Political Battle Over National Security


Top security experts from previous administrations warn that political squabbling over counterterrorism is the “worst” in decades.

With the U.S. economy still reeling from the partisan battles over the debt deal, security experts warn that Washington's polarized political climate could have an equally dangerous impact on national security.

The national unity and “resilience” that enable Americans to cope with future terrorist attacks is “harder to achieve when we have politicized this issue,” says Jamie Gorelick, former deputy attorney general under President Bill Clinton and a member of the bipartisan National Commission on Terrorist Attacks established after the Sept 11, 2001 tragedy.

Gorelick joined other senior security officials from previous administrations at the American Bar Association annual meeting in Toronto Friday in decrying what they termed the growing “politicization” of the War on Terror.

“We're seeing terrorism issues being used as a wedge issue for the far right and far left to beat up on each other,” says John B. Bellinger III, who served as legal advisor to the National Security Council and the State Department under President George W. Bush.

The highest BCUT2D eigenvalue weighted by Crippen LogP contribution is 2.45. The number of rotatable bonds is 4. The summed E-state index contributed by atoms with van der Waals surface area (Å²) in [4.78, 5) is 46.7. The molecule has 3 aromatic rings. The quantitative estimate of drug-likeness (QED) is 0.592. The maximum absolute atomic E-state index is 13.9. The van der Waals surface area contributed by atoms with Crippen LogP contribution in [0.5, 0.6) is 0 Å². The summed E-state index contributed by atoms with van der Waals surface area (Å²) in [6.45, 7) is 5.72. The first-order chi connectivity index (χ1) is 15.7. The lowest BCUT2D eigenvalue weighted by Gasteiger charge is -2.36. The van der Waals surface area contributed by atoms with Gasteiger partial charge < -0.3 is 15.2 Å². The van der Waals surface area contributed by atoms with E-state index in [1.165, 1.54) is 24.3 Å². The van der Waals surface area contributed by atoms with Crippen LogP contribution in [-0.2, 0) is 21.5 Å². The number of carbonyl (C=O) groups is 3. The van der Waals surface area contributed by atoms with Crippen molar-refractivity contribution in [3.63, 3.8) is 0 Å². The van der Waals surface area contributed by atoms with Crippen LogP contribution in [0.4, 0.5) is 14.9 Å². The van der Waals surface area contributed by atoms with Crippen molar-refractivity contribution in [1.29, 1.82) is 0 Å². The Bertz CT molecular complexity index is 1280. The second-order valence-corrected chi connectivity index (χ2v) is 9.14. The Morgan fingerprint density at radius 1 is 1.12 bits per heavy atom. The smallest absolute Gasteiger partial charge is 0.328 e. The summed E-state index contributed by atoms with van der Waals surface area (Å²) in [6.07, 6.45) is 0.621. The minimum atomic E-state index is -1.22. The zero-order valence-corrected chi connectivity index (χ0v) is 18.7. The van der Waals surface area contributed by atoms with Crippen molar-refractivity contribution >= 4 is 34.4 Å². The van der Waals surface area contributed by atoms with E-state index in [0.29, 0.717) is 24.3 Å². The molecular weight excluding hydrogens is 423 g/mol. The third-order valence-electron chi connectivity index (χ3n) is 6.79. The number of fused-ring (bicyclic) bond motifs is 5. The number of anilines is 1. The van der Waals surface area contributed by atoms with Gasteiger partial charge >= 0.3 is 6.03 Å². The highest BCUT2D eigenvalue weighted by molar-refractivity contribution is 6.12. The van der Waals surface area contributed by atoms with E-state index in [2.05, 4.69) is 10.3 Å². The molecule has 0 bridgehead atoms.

As examples of right-wing pressure, he cited recent calls by GOP representatives to bring two Iraqi nationals arrested in the U.S. on terrorism-related charges before military courts, and to require local U.S. law enforcement to hand over any suspected terrorists to military custody.

He gave no examples of pressure from the left, but he told the panel, which was held to examine the impact of 9/11 on the U.S. legal landscape as the 10th anniversary of the attacks approaches, said the “political polarization” in Washington over responses to terrorism was the “worst I've seen.”

The challenge was underlined by Ivan K. Fong, the current administration's top legal adviser to the Department of Homeland Security.

According to Fong, the number of committees and subcommittees on the Hill that deal with national security has risen from 88 to 108 since the 9/11 attacks.

“While we believe in congressional oversight, it is difficult to respond to multiple priorities and directives from Congress,” he said, pointing out that the key recommendation of the 9/11 Commission to “rationalize” congressional oversight had still not been met.

All the speakers made clear that despite the political sniping on the Hill, there was now a broad consensus among security experts—regardless of their political affiliations—that the tough U.S. response to the challenge of terrorism, ranging from increased surveillance and airport checks to the harsh treatment of captured terrorists continued to be necessary.

“The threat persists, despite the killing of Osama bin Laden,” said Fong. “His affiliates continue to threaten the U.S., and one of our challenges continues to be the threat from domestic homegrown terrorism.”

However, John J. Sullivan, who was the top legal adsviser to the Department of Defense in 2004 before becoming deputy secretary of Commerce, said that playing politics with national security was nothing new.

“Look at what people were saying in the 1980s about Reagan's policies towards the Soviet Union,” he said.

Stephen Handelman is Executive Editor of The Crime Report.

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